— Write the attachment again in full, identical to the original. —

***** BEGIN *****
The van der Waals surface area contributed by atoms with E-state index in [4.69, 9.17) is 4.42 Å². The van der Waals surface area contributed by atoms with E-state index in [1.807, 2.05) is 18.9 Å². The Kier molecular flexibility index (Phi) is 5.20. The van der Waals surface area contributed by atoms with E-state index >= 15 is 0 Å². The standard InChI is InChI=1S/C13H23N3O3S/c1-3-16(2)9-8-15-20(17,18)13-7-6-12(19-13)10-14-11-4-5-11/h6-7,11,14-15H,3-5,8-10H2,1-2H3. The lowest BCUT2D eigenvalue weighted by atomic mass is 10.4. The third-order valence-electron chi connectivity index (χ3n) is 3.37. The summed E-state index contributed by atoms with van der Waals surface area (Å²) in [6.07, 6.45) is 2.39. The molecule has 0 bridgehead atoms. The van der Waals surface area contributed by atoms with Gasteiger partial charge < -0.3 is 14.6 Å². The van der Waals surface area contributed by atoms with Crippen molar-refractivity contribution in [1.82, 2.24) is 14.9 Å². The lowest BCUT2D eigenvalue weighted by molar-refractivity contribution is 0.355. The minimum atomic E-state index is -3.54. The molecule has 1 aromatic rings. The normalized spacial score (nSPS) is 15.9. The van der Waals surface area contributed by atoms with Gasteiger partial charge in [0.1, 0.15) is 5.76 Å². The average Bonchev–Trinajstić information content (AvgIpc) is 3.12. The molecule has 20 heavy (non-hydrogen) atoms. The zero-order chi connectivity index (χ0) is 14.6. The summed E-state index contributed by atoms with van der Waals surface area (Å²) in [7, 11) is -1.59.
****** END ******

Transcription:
The van der Waals surface area contributed by atoms with E-state index in [4.69, 9.17) is 4.42 Å². The van der Waals surface area contributed by atoms with E-state index in [1.807, 2.05) is 18.9 Å². The Kier molecular flexibility index (Phi) is 5.20. The van der Waals surface area contributed by atoms with E-state index >= 15 is 0 Å². The standard InChI is InChI=1S/C13H23N3O3S/c1-3-16(2)9-8-15-20(17,18)13-7-6-12(19-13)10-14-11-4-5-11/h6-7,11,14-15H,3-5,8-10H2,1-2H3. The lowest BCUT2D eigenvalue weighted by atomic mass is 10.4. The third-order valence-electron chi connectivity index (χ3n) is 3.37. The summed E-state index contributed by atoms with van der Waals surface area (Å²) in [6.07, 6.45) is 2.39. The molecule has 0 bridgehead atoms. The van der Waals surface area contributed by atoms with Gasteiger partial charge < -0.3 is 14.6 Å². The van der Waals surface area contributed by atoms with Crippen molar-refractivity contribution in [1.82, 2.24) is 14.9 Å². The lowest BCUT2D eigenvalue weighted by molar-refractivity contribution is 0.355. The minimum atomic E-state index is -3.54. The molecule has 1 aromatic rings. The normalized spacial score (nSPS) is 15.9. The van der Waals surface area contributed by atoms with Gasteiger partial charge in [0.1, 0.15) is 5.76 Å². The average Bonchev–Trinajstić information content (AvgIpc) is 3.12. The molecule has 20 heavy (non-hydrogen) atoms. The zero-order chi connectivity index (χ0) is 14.6. The summed E-state index contributed by atoms with van der Waals surface area (Å²) in [7, 11) is -1.59.